|Oracle® Fusion Middleware Reference for Oracle Identity Management
11g Release 1 (11.1.1)
Part Number E10035-06
|PDF · Mobi · ePub|
This appendix provides some general information about creating LDAP Data Interchange Files (LDIF) that can be used by the Oracle Internet Directory command-line tools. LDIF files are specially formatted text files that can be used to exchange data between LDAP directory servers, such as Oracle Internet Directory.
This appendix contains the following topics:
LDIF formats are defined by the Internet Engineering Task Force (IETF) in RFC 2849. Visit the IETF Web site at
http://www.ietf.org/rfc/rfc2849.txt for more information about LDIF formatting rules. This section explains some general rules for formatting LDIF files.
Each line in an LDIF file must be correctly formatted in order to be read by the Oracle Internet Directory command-line tools. White space and line breaks must be used carefully.
Each line in an LDIF file is terminated with a line feed, which is
<LF> on UNIX or
<CR><LF> on Windows. In LDIF you can have the following types of lines:
Directive Line - Any line that does not begin with either a
# (hash). A directive line specifies either some type of data in an entry or an operation to perform.
Continuation Line - A line that begins with a
SPACE denotes that the characters following the space are part of the previous line.
Blank Line - Blank lines are used to separate entries and are typically created with the
Comment Line - A comment line begins with a
# (hash). Comments are ignored by the Oracle Internet Directory command-line tools.
Separator Line - A line that starts with a
- (dash) character is used to end an operation. It denotes that the next line begins a new operation directive.
Unnecessary space characters in the LDIF input file, such as a space at the end of an attribute value, will cause the LDAP operations to fail.
The sequence of entries in your LDIF file must follow the Directory Information Tree (DIT) from the top down. Parent entries should be listed before their children entries. Any attributes or object classes used in an entry must exist in the schema or be added to the schema before they can be used. Separate entries with a blank line.
Reference binary files, such as photographs, with the absolute address of the file proceeded by a
/ (forward slash).
The standard format for directory entries is as follows:
dn: distinguished_name changetype: add|delete|modify|modrdn|moddn attribute_type: attribute_value ... objectClass: object_class_value ...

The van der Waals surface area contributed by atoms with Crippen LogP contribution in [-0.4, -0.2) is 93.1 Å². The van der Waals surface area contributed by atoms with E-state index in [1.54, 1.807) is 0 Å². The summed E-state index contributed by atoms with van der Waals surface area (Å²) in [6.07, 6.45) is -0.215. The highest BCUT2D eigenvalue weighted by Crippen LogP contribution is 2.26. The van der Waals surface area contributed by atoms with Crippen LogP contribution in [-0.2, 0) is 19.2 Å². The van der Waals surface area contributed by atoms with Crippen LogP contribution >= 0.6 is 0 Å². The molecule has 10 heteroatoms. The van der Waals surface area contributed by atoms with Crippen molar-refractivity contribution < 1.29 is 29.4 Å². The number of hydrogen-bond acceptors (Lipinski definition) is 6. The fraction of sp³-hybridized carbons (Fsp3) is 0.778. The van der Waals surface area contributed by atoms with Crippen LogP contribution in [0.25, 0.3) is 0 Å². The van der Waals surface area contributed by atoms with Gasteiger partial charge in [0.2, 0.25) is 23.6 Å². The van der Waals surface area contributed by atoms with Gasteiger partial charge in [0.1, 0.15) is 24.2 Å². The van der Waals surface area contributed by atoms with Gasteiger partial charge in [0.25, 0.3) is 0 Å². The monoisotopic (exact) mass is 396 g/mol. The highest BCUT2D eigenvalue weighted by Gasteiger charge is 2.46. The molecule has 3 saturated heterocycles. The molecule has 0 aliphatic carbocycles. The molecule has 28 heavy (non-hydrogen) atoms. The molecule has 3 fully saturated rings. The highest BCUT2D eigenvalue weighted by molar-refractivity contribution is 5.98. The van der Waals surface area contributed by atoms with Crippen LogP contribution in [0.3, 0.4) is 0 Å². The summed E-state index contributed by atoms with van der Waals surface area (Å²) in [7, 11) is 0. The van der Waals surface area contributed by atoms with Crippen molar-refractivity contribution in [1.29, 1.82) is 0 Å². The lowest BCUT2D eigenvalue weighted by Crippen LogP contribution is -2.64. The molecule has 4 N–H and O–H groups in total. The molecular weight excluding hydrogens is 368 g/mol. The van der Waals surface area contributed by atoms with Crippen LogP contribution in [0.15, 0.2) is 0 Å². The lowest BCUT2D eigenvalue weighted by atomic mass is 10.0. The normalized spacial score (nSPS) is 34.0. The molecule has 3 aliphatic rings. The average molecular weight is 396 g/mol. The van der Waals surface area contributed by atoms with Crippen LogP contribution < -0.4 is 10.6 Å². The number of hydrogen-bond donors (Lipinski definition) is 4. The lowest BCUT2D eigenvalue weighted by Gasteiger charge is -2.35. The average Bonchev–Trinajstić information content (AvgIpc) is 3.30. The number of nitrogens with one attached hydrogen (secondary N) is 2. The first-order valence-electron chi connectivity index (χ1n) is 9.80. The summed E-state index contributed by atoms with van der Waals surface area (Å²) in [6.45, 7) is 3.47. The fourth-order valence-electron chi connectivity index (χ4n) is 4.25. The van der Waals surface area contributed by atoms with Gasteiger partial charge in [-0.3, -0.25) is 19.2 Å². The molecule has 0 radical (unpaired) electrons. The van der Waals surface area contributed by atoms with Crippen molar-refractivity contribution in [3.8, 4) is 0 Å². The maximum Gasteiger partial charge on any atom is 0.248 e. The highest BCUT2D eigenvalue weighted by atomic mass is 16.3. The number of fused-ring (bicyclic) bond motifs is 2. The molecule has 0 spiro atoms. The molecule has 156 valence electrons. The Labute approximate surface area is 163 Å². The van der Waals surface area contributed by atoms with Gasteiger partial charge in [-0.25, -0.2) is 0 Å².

The dn Directive
dn directive defines the distinguished name (DN) of an entry. It is assumed that all lines below a
dn directive belong to that entry until you add a space in the LDIF file to denote a separate entry. The following example shows a
dn directive line:
dn: cn=Mary Jones,ou=Sales,dc=company,dc=com
The changetype Directive
changetype directive defines the operation you want to perform on the entry. The operations that you specify with the
changetype directive are:
add - See "LDIF Format for Adding Entries" for syntax and examples.
delete - See "LDIF Format for Deleting Entries" for syntax and examples.
modify - "LDIF Format for Modifying Entries" for syntax and examples.
modrdn - See "LDIF Format for Modifying the RDN of an Entry" for syntax and examples.
moddn - See "LDIF Format for Modifying the DN of an Entry" for syntax and examples.
changetype directive is omitted, then an
add operation is assumed if using
delete operation is assumed if using bulkdelete or ldapdelete. All other operations must specify a
The attribute_type Directive
attribute_type directive is used to specify an attribute type name and value pair. The entry will have an
attribute_type directive for each attribute in the entry. For example, here is an
attribute_type directive for the attribute type named
cn where the value is
cn: Mary Smith
The objectClass Directive
objectClass directive is used to specify the object class that is associated with the entry. If an entry uses multiple object classes, then it will have an
objectClass directive for each object class used. For example, here are the object classes used to define a user entry.
objectClass: orclUserV2 objectClass: organizationalPerson objectClass: person objectClass: top
Note that if an object class has required attributes, you must supply a value for those attributes using
The following example shows a file entry for an employee. The first line contains the DN. The second line contains the
changetype: add directive. The lines that follow begin with the name for an attribute type, followed by the value to be associated with that attribute. Note that the
photo attribute value begins with a forward slash (
\) to denote that it is a binary file reference. Use an empty line at the end of the entry as a separator.
dn: cn=Suzie Smith,ou=Server Technology,o=Acme, c=US changetype: add cn: Suzie Smith cn: Suzie sn: Smith mail: ssmith@us.Acme.com telephoneNumber: 69332 photo: \$ORACLE_INSTANCE/empdir/photog/ssmith.jpg objectClass: organizationalPerson objectClass: person objectClass: top
When deleting an entry by using
ldapmodifymt, the LDIF file entry only needs the DN of the entry to be deleted and the
changetype: delete directive. Use an empty line at the end of the entry as a separator.
dn: cn=Suzie Smith,ou=Server Technology,o=Acme, c=US changetype: delete